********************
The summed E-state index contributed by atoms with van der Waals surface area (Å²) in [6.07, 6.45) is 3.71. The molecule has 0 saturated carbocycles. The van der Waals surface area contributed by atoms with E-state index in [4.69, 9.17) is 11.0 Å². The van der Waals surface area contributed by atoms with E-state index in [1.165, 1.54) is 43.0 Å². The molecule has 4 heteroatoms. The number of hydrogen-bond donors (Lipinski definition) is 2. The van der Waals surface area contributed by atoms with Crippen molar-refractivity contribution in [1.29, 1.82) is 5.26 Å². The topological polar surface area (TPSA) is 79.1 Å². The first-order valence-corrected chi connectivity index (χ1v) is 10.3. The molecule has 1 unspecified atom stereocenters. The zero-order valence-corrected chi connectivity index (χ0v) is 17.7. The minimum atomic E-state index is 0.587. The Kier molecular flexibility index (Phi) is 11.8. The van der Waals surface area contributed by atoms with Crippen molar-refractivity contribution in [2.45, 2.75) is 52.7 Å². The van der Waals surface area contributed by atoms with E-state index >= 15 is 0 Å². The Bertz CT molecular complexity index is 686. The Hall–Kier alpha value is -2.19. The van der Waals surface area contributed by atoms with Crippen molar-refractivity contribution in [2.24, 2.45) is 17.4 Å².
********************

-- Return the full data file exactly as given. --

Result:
The summed E-state index contributed by atoms with van der Waals surface area (Å²) in [6.07, 6.45) is 3.71. The molecule has 0 saturated carbocycles. The van der Waals surface area contributed by atoms with E-state index in [4.69, 9.17) is 11.0 Å². The van der Waals surface area contributed by atoms with E-state index in [1.165, 1.54) is 43.0 Å². The molecule has 4 heteroatoms. The number of hydrogen-bond donors (Lipinski definition) is 2. The van der Waals surface area contributed by atoms with Crippen molar-refractivity contribution in [1.29, 1.82) is 5.26 Å². The topological polar surface area (TPSA) is 79.1 Å². The first-order valence-corrected chi connectivity index (χ1v) is 10.3. The molecule has 1 unspecified atom stereocenters. The zero-order valence-corrected chi connectivity index (χ0v) is 17.7. The minimum atomic E-state index is 0.587. The Kier molecular flexibility index (Phi) is 11.8. The van der Waals surface area contributed by atoms with Crippen molar-refractivity contribution in [2.45, 2.75) is 52.7 Å². The van der Waals surface area contributed by atoms with E-state index >= 15 is 0 Å². The Bertz CT molecular complexity index is 686. The Hall–Kier alpha value is -2.19. The van der Waals surface area contributed by atoms with Crippen molar-refractivity contribution in [2.24, 2.45) is 17.4 Å².